Religion, economics and politics – how will we define global governance in the 21st Century?

This weekend, while the Western world worries about how to bail out Greece, a group of eight developing nations will meet in the hopes of expanding industrial trade and investment across what could one-day be one of the world’s most important trade blocs.

The D8 – or Developing 8 – includes Iran, Bangladesh, Egypt, Indonesia, Malaysia, Nigeria, Pakistan and Turkey. Together, they represent over 970 million people, or 14 per cent of the world’s population today. Note that the G8 represent about the same amount of constituents. Perhaps more important, the D8 represents some of the fastest growing countries in the world, and over 60 per cent of the world’s Muslim population. I note this latter figure because I’m increasingly curious about the role ideology and culture will play in our evolving systems of global governance.  And given the homogenous religious composition of the D8, one can’t help but wonder what role religion will play in establishing both multilateral and global economic and political governance structures.

Since the end of the bi-polar period of the Cold War, global governance has fit in a neat and tidy box built and directed by powerful countries in North America and Western Europe. Certainly, bilateral trade and relations has often been built on cultural and religious ties but global governance has chosen ideology instead. And so for the past two-decades, neo-liberalism and the Washington Consensus has pushed an agenda that is focused on free trade, a reduced role for government and modern, liberal democratic rights. And before that, countries could choose between Communism and the free-market. Economics determined influence, and influence was based on ideology.

However, the results of the last twenty odd years of a Western economic ideology on developing economies hasn’t proved the accompanying thesis i.e. the strongest growth over the past several decades have come from countries ruled  through autocracy and with strong government intervention in markets rather than the ideology of the day.

Thus while there is no hard and fast rule that democracy preceeds development, countries that have been forced by economic realities to follow the ideologies and strategies as directed by our current systems of governance have had no choice but to acquiesce on this one single path.

Moving forward, it’s not hard to imagine that given the growing influence of countries that followed very different economic growth strategies, notably China, Brazil and Russia, the rules and strategies that underpin global and multi-lateral governance will start to become increasingly democratized amongst these various ideologies and experiences.

The US and its powerful European allies won’t be able to direct the affairs of others quite as they used to. Evidently, one could point at the period of the Cold War and argue that a duality of economic and political strategies aren’t a panacea for those who choose amongst them but that’s somewhat beside the point; people / governments want choice.

And we’re now about to enter a phase of global governance where the diffusion of economic power will mean they can. China, India and Brazil are already power-brokers amongst developing countries, and increasingly use their wealth and financial reserves to invest heavily both in their backyard, and well beyond. For example, China is the leading investor is both Burma and the Congo – and allows economics rather than politics to rule their relations. Brazil is a leading investor across Latin America and increasingly in the Middle East and Africa.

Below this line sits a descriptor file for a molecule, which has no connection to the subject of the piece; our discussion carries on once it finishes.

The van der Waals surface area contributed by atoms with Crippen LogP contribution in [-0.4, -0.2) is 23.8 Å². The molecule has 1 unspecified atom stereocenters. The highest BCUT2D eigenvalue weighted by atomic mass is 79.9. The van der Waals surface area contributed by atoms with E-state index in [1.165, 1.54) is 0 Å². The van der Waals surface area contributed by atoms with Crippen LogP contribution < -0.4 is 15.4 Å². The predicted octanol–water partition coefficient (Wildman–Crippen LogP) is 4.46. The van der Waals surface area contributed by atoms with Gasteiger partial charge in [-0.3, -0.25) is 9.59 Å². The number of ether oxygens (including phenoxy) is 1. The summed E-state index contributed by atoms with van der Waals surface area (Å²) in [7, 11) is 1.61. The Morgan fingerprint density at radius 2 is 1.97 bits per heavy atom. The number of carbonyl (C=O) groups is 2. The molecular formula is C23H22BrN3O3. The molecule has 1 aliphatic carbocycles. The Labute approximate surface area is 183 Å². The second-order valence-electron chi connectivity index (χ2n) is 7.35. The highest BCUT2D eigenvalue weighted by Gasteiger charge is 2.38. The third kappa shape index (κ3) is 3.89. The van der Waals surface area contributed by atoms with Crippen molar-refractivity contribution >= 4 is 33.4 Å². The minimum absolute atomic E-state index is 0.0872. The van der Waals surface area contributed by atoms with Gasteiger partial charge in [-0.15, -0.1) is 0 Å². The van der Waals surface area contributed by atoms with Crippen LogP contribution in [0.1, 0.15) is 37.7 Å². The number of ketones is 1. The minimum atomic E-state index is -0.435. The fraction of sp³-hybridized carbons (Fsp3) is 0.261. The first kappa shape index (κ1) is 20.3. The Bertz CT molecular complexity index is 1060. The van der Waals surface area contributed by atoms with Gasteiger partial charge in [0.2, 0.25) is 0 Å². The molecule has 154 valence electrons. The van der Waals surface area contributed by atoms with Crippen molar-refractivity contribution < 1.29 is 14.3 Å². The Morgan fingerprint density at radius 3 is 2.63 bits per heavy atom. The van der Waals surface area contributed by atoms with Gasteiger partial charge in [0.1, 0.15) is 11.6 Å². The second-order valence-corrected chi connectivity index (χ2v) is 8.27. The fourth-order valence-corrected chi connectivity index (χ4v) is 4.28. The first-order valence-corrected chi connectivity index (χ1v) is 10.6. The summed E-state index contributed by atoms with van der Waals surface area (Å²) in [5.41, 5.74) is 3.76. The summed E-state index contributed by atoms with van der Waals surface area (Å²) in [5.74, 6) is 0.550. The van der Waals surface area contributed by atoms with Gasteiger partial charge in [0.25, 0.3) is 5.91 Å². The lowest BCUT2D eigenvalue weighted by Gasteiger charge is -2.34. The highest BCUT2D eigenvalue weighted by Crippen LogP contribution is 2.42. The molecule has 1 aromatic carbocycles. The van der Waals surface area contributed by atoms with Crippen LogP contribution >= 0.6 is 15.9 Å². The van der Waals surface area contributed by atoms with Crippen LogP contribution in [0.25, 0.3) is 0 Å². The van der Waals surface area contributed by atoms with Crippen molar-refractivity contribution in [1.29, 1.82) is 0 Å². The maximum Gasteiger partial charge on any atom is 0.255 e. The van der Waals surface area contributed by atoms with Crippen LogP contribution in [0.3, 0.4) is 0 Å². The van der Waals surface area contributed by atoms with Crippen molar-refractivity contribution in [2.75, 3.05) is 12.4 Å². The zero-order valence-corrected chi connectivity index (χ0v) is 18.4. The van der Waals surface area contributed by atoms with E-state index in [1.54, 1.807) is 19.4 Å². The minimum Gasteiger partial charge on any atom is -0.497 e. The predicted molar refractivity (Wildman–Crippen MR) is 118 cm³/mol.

Groups such as the D8 may represent one more of those choices. Oil rich, demographically powerfully, and geo-strategically very important vis-à-vis security and energy, these 8 countries represent a significant coalition of power, one that could hold exceptional influence in the coming years as they use their energy-related wealth and burgeoning youth population to build their global influence. And given the relative homogeneity of religious composition amongst members, one can’t help but wonder if a grouping such as this will see religion be the tie that binds, rather than economic or political ideology. If Communism was the other during the bi-polar Cold War, might religion be the other as we move beyond Western unilateralism?

To begin with, it’s very unlikely we’re headed towards a bi-polar world, let alone one based solely on religion. China and the US may be the strongest, but they’re far from the only power brokers around. Brazil, India and Russia each believe they have equal rights to global influence. Moreover, as I noted in my last column, Turkey and Iran are both playing increasingly active regional roles. Multi-polarity is fast approaching.

But the question is what will tie countries to each other or to one of those poles – will it be economic ideology as it was from 1920 forward? Political ideology? Or will it be religion?

I for one certainly wouldn’t be surprised to see global governance move away from its current unilateral umbrella to a model of concentric circles, each representing a combination of economic influence and shared ideology – but when religion starts to become one of the defining factors of these new groupings, I can’t help but worry that Samuel Huntington’s vision of a Clash of Civilizations, and the conflict that would ensue, stands a much greater chance of becoming a reality.

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